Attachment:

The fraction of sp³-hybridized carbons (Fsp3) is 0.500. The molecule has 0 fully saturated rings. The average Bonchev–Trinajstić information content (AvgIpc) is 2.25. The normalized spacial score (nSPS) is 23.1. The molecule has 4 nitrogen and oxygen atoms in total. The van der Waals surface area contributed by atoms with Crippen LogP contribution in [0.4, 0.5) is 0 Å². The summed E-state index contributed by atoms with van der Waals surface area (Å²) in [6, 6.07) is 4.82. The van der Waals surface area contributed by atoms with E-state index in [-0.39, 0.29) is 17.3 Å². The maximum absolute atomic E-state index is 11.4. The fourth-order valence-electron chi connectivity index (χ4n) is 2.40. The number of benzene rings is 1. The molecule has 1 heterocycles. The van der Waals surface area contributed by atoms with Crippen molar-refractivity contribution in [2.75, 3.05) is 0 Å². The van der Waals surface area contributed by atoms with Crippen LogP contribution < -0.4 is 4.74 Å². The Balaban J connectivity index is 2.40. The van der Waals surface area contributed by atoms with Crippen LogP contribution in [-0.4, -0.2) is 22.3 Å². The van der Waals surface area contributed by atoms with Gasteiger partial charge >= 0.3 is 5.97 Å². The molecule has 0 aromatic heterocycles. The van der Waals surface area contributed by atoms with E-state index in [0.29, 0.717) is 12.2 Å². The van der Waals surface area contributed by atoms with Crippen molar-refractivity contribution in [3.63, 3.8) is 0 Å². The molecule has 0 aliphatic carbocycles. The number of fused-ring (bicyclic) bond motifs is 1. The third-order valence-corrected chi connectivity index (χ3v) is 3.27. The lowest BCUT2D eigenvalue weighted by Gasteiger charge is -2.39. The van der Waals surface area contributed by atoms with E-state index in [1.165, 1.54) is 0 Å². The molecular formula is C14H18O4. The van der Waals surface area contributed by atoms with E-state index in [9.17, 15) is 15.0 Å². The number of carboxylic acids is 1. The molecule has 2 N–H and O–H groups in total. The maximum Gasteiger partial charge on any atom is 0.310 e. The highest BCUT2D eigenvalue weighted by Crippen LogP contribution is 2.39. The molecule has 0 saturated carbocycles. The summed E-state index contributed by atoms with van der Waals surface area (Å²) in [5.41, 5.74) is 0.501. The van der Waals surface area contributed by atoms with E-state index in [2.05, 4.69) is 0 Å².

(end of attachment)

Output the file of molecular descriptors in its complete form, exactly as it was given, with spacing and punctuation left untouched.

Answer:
The fraction of sp³-hybridized carbons (Fsp3) is 0.500. The molecule has 0 fully saturated rings. The average Bonchev–Trinajstić information content (AvgIpc) is 2.25. The normalized spacial score (nSPS) is 23.1. The molecule has 4 nitrogen and oxygen atoms in total. The van der Waals surface area contributed by atoms with Crippen LogP contribution in [0.4, 0.5) is 0 Å². The summed E-state index contributed by atoms with van der Waals surface area (Å²) in [6, 6.07) is 4.82. The van der Waals surface area contributed by atoms with E-state index in [-0.39, 0.29) is 17.3 Å². The maximum absolute atomic E-state index is 11.4. The fourth-order valence-electron chi connectivity index (χ4n) is 2.40. The number of benzene rings is 1. The molecule has 1 heterocycles. The van der Waals surface area contributed by atoms with Crippen molar-refractivity contribution in [2.75, 3.05) is 0 Å². The van der Waals surface area contributed by atoms with Crippen LogP contribution < -0.4 is 4.74 Å². The Balaban J connectivity index is 2.40. The van der Waals surface area contributed by atoms with Crippen LogP contribution in [-0.4, -0.2) is 22.3 Å². The van der Waals surface area contributed by atoms with Gasteiger partial charge >= 0.3 is 5.97 Å². The molecule has 0 aromatic heterocycles. The van der Waals surface area contributed by atoms with E-state index in [0.29, 0.717) is 12.2 Å². The van der Waals surface area contributed by atoms with Crippen molar-refractivity contribution in [3.63, 3.8) is 0 Å². The molecule has 0 aliphatic carbocycles. The number of fused-ring (bicyclic) bond motifs is 1. The third-order valence-corrected chi connectivity index (χ3v) is 3.27. The lowest BCUT2D eigenvalue weighted by Gasteiger charge is -2.39. The van der Waals surface area contributed by atoms with E-state index in [1.165, 1.54) is 0 Å². The molecular formula is C14H18O4. The van der Waals surface area contributed by atoms with E-state index in [9.17, 15) is 15.0 Å². The number of carboxylic acids is 1. The molecule has 2 N–H and O–H groups in total. The maximum Gasteiger partial charge on any atom is 0.310 e. The highest BCUT2D eigenvalue weighted by Crippen LogP contribution is 2.39. The molecule has 0 saturated carbocycles. The summed E-state index contributed by atoms with van der Waals surface area (Å²) in [5.41, 5.74) is 0.501. The van der Waals surface area contributed by atoms with E-state index in [2.05, 4.69) is 0 Å².